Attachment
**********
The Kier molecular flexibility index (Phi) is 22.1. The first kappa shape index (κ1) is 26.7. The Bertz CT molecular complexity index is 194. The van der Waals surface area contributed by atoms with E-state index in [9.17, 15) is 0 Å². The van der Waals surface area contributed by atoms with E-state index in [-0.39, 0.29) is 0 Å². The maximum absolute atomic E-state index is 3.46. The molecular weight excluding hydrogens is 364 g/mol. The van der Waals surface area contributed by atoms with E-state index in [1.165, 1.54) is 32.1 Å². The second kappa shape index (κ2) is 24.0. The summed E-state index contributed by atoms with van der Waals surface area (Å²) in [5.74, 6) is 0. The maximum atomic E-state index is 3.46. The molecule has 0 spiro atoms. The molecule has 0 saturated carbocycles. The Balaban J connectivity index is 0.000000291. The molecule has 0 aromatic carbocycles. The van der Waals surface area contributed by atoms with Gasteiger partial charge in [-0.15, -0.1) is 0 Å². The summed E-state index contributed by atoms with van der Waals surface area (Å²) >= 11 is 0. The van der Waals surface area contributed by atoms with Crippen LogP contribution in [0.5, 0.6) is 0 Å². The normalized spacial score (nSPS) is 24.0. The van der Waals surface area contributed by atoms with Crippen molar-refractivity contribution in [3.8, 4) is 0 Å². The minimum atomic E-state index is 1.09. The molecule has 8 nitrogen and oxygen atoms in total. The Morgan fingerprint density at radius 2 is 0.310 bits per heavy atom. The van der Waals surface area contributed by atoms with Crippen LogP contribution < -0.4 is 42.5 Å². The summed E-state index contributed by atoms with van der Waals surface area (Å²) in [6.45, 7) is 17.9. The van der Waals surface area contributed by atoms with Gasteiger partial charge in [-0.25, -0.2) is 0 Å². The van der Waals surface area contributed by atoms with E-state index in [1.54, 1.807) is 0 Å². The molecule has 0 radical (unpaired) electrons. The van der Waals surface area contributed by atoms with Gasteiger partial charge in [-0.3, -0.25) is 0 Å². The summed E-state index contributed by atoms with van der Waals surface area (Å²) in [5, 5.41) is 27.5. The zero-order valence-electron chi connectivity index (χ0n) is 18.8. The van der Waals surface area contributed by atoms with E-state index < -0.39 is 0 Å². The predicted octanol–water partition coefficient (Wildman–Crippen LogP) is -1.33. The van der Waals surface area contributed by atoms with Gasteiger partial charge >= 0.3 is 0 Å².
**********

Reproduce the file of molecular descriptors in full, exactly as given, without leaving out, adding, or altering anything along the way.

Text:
The Kier molecular flexibility index (Phi) is 22.1. The first kappa shape index (κ1) is 26.7. The Bertz CT molecular complexity index is 194. The van der Waals surface area contributed by atoms with E-state index in [9.17, 15) is 0 Å². The van der Waals surface area contributed by atoms with E-state index in [-0.39, 0.29) is 0 Å². The maximum absolute atomic E-state index is 3.46. The molecular weight excluding hydrogens is 364 g/mol. The van der Waals surface area contributed by atoms with E-state index in [1.165, 1.54) is 32.1 Å². The second kappa shape index (κ2) is 24.0. The summed E-state index contributed by atoms with van der Waals surface area (Å²) in [5.74, 6) is 0. The maximum atomic E-state index is 3.46. The molecule has 0 spiro atoms. The molecule has 0 saturated carbocycles. The Balaban J connectivity index is 0.000000291. The molecule has 0 aromatic carbocycles. The van der Waals surface area contributed by atoms with Gasteiger partial charge in [-0.15, -0.1) is 0 Å². The summed E-state index contributed by atoms with van der Waals surface area (Å²) >= 11 is 0. The van der Waals surface area contributed by atoms with Crippen LogP contribution in [0.5, 0.6) is 0 Å². The normalized spacial score (nSPS) is 24.0. The van der Waals surface area contributed by atoms with Crippen molar-refractivity contribution in [3.8, 4) is 0 Å². The minimum atomic E-state index is 1.09. The molecule has 8 nitrogen and oxygen atoms in total. The Morgan fingerprint density at radius 2 is 0.310 bits per heavy atom. The van der Waals surface area contributed by atoms with Crippen LogP contribution < -0.4 is 42.5 Å². The summed E-state index contributed by atoms with van der Waals surface area (Å²) in [6.45, 7) is 17.9. The van der Waals surface area contributed by atoms with Gasteiger partial charge in [-0.25, -0.2) is 0 Å². The van der Waals surface area contributed by atoms with E-state index in [1.54, 1.807) is 0 Å². The molecule has 0 radical (unpaired) electrons. The van der Waals surface area contributed by atoms with Gasteiger partial charge in [-0.3, -0.25) is 0 Å². The summed E-state index contributed by atoms with van der Waals surface area (Å²) in [5, 5.41) is 27.5. The zero-order valence-electron chi connectivity index (χ0n) is 18.8. The van der Waals surface area contributed by atoms with E-state index < -0.39 is 0 Å². The predicted octanol–water partition coefficient (Wildman–Crippen LogP) is -1.33. The van der Waals surface area contributed by atoms with Gasteiger partial charge >= 0.3 is 0 Å².